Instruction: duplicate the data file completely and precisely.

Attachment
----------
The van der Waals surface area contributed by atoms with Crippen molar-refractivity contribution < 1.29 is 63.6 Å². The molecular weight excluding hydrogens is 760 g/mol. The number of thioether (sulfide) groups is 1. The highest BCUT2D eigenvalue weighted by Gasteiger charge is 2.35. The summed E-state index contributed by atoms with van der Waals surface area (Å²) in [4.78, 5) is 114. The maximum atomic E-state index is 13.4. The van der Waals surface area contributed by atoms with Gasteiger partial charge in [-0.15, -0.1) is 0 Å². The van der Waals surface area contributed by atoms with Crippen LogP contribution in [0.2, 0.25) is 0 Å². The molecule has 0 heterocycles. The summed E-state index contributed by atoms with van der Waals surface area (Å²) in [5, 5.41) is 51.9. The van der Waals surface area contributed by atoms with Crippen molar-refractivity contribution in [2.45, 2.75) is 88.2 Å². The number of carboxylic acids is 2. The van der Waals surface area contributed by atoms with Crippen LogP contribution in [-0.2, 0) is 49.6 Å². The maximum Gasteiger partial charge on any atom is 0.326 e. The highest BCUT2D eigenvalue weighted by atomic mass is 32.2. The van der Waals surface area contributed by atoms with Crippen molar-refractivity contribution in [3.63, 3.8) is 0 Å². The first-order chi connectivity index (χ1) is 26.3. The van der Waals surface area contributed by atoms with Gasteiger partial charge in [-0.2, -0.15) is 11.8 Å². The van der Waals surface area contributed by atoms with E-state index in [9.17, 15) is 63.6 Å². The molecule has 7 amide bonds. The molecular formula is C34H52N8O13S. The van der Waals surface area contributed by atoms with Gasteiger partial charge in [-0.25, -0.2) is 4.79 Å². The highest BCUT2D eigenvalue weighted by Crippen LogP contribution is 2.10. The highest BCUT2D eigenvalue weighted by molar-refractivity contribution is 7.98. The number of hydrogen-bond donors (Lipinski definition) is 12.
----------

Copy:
The van der Waals surface area contributed by atoms with Crippen molar-refractivity contribution < 1.29 is 63.6 Å². The molecular weight excluding hydrogens is 760 g/mol. The number of thioether (sulfide) groups is 1. The highest BCUT2D eigenvalue weighted by Gasteiger charge is 2.35. The summed E-state index contributed by atoms with van der Waals surface area (Å²) in [4.78, 5) is 114. The maximum atomic E-state index is 13.4. The van der Waals surface area contributed by atoms with Gasteiger partial charge in [-0.15, -0.1) is 0 Å². The van der Waals surface area contributed by atoms with Crippen LogP contribution in [0.2, 0.25) is 0 Å². The molecule has 0 heterocycles. The summed E-state index contributed by atoms with van der Waals surface area (Å²) in [5, 5.41) is 51.9. The van der Waals surface area contributed by atoms with Crippen molar-refractivity contribution in [2.45, 2.75) is 88.2 Å². The number of carboxylic acids is 2. The van der Waals surface area contributed by atoms with Crippen LogP contribution in [-0.2, 0) is 49.6 Å². The maximum Gasteiger partial charge on any atom is 0.326 e. The highest BCUT2D eigenvalue weighted by atomic mass is 32.2. The van der Waals surface area contributed by atoms with Crippen molar-refractivity contribution in [3.63, 3.8) is 0 Å². The first-order chi connectivity index (χ1) is 26.3. The van der Waals surface area contributed by atoms with Gasteiger partial charge in [-0.2, -0.15) is 11.8 Å². The van der Waals surface area contributed by atoms with E-state index in [9.17, 15) is 63.6 Å². The molecule has 7 amide bonds. The molecular formula is C34H52N8O13S. The van der Waals surface area contributed by atoms with Gasteiger partial charge in [-0.25, -0.2) is 4.79 Å². The highest BCUT2D eigenvalue weighted by Crippen LogP contribution is 2.10. The highest BCUT2D eigenvalue weighted by molar-refractivity contribution is 7.98. The number of hydrogen-bond donors (Lipinski definition) is 12.